However, if we must refer briefly to the difference between the constitution which was given to the Jews of old by Moses, and that which the Christians, under the direction of Christ's teaching, wish now to establish, we would observe that it must be impossible for the legislation of Moses, taken literally, to harmonize with the calling of the Gentiles, and with their subjection to the Roman government; and on the other hand, it would be impossible for the Jews to preserve their civil economy unchanged, supposing that they should embrace the Gospel. For Christians could not slay their enemies, or condemn to be burned or stoned, as Moses commands, those who had broken the law, and were therefore condemned as deserving of these punishments; since the Jews themselves, however desirous of carrying out their law, are not able to inflict these. punishments. But in the case of the ancient Jews, who had a land and a form of government of their own, to take from them the right of making war upon their enemies, of fighting for their country, of putting to death or otherwise punishing adulterers, murderers, or others who were guilty of similar crimes, would be to subject them to sudden and utter destruction whenever the enemy fell upon them; for their very laws would in that case restrain them, and prevent them from resisting the enemy. And that same providence which of old gave the law, and has now given the Gospel of Jesus Christ, not wishing the Jewish state to continue longer, has destroyed their city and their temple: it has abolished the worship which was offered to God in that temple by the sacrifice of victims, and other ceremonies which He had prescribed. And as it has destroyed these things, not wishing that they should longer continue, in like manner it has extended day by day the Christian religion, so that it is now preached everywhere with boldness, and that in spite of the numerous obstacles which oppose the spread of Christ's teaching in the world. But since it was the purpose of God that the nations should receive the benefits of Christ's teaching, all the devices of men against Christians have been brought to sought; for the more that kings, and rulers, and peoples have persecuted them everywhere, the more have they increased in number and grown in strength.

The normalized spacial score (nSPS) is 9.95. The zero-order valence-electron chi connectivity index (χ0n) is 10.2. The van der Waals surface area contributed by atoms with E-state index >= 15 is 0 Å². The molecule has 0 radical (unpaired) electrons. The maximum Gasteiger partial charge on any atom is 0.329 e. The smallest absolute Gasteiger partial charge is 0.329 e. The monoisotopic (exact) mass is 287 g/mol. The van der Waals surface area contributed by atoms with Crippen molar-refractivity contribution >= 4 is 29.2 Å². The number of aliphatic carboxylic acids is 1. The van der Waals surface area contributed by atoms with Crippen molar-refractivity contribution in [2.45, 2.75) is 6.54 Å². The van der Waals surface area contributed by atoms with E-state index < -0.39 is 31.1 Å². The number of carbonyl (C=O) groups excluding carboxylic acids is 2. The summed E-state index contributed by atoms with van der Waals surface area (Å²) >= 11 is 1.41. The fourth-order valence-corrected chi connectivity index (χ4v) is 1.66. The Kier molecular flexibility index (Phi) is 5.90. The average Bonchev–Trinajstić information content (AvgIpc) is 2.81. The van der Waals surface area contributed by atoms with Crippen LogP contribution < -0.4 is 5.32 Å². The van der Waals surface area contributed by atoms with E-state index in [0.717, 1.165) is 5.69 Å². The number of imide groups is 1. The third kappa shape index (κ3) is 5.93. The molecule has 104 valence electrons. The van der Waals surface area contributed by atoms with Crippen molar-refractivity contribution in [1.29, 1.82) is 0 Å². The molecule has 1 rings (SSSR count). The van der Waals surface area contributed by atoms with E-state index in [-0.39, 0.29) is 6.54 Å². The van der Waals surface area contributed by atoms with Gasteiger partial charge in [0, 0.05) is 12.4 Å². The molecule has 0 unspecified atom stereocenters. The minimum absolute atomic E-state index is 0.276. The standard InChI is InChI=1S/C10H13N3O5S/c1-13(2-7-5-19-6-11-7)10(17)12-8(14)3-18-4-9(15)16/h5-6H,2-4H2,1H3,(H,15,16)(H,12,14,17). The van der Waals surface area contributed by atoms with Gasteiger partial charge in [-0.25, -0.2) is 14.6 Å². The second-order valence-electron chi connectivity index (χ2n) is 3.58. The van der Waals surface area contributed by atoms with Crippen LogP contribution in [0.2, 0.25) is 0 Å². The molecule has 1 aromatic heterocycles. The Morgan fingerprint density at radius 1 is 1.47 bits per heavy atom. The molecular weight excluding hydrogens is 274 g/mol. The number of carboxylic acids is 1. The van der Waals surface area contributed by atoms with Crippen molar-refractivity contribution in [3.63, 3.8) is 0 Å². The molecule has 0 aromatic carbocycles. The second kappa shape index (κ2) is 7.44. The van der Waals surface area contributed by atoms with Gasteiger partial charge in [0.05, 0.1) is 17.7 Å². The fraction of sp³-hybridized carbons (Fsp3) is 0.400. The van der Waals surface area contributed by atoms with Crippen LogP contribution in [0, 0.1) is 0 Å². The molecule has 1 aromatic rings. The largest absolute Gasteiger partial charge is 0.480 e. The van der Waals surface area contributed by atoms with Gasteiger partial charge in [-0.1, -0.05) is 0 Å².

After this Celsus relates at length opinions which he ascribes to us, but which we do not hold, regarding the Divine Being, to the effect that "he is corporeal in his nature, and possesses a body like a man." As he undertakes to refute opinions which are none of ours, it would be needless to give either the opinions themselves or their refutation. Indeed, if we did hold those views of God which he ascribes to us, and which he opposes, we would be bound to quote his words, to adduce our own arguments, and to refute his. But if he brings forward opinions which he has either heard from no one, or if it be assumed that he has heard them, it must have been from those who are very simple and ignorant of the meaning of Scripture, then we need not undertake so superfluous a task as that of refuting them. For the Scriptures plainly speak of God as of a being without body. Hence it is said, "No man hath seen God at any time;"(4) and the First-born of all creation is called "the image of the invisible God,"s which is the same as if it were said that He is incorporeal. However, we have already said something on the nature of God while examining into the meaning of the words, "God is a Spirit, and they who worship Him must worship Him in spirit and in truth."